For most people, the words “Android” and “feature phone” don’t feel like they belong in the same sentence, and yet that seems to be exactly what we’re seeing here. The image above, sent anonymously to 9to5Google, purports to show a version of Android made for physical buttons running on a Nokia handset.
As the site says, despite not being able to verify the image, it certainly does look like a Nokia phone – that ‘answer call icon’ seems to match Nokia’s style, and in fact the whole handset looks a lot like the Nokia 220, albeit one with some kind of rubberised case hiding the branding.
So how would Android even be tolerable without a touchscreen? The main answer to that could come from the icon prominently displayed at the top, which looks suspiciously like a Google Assistant microphone. The text inviting the user to “change speaking language” below certainly feels like confirmation.
Related: Best phone 2019
More promisingly, if this doubles up as a standard voice to text input, then the days of tapping out text speak on a numbered keyboard could be mercifully condemned to the past.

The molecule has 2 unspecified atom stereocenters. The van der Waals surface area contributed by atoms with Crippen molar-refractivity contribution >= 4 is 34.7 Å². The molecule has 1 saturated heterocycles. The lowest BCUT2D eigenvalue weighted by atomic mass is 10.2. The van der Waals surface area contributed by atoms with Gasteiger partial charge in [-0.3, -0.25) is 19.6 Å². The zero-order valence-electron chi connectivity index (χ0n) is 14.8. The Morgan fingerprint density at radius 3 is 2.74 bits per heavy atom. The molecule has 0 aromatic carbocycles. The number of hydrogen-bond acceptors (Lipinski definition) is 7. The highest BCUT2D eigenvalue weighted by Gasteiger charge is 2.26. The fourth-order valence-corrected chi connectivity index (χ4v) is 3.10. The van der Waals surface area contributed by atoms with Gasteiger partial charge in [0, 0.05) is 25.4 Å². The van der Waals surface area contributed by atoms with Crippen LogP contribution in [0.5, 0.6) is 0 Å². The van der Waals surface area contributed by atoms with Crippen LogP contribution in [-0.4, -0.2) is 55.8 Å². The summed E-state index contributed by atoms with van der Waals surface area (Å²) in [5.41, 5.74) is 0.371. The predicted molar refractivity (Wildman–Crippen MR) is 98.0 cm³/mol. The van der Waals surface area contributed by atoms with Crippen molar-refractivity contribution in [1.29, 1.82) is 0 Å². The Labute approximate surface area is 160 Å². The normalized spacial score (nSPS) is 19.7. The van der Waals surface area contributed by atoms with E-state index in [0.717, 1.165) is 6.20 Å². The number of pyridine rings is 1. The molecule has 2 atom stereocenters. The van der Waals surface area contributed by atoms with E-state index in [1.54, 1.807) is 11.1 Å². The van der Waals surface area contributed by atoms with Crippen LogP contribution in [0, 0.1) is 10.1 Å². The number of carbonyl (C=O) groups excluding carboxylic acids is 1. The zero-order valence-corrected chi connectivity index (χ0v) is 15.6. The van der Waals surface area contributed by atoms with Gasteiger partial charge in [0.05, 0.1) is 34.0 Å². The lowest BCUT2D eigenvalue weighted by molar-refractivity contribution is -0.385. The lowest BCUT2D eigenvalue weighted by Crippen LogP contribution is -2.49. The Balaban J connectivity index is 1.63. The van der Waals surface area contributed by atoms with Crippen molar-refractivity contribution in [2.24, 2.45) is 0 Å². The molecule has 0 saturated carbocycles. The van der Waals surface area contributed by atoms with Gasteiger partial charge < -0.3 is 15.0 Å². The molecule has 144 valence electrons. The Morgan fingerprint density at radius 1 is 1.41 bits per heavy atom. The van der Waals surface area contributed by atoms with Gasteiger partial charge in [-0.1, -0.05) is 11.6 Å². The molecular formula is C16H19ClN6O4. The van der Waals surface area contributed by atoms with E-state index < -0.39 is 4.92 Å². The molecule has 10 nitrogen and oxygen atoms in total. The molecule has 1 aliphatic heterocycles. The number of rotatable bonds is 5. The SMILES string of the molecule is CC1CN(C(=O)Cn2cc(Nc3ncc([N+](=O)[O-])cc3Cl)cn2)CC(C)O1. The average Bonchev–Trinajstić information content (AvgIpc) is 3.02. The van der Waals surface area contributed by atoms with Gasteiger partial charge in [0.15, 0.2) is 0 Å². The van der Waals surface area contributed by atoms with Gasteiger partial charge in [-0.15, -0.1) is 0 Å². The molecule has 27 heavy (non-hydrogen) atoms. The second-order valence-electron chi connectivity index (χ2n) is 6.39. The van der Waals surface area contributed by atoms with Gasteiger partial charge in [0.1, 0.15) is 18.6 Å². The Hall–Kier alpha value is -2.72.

Underneath that there’s a row of five icons, three of which will require no introduction to anybody who’s used a smartphone in the last five years: camera, Chrome and YouTube. The four dots looks like an app drawer of some kind, but we’re somewhat baffled by the remaining one – two arrows pointing outwards in a green circle.
You may be scratching your head and wondering why anybody would want Android on a feature phone. The answer, as anybody who grew up in the 1990s and early 2000s knows, is battery life. While the phones of today are considered to have great stamina if they can go beyond a day, the Nokias of old used to go for weeks on a single charge. While we can’t vouch for the battery life of ones running Android, the potential is there for a great backup phone, without the need to lose too many of the smartphone home comforts.
Would you be interested in a feature phone running Android? Let us know on Twitter: @TrustedReviews.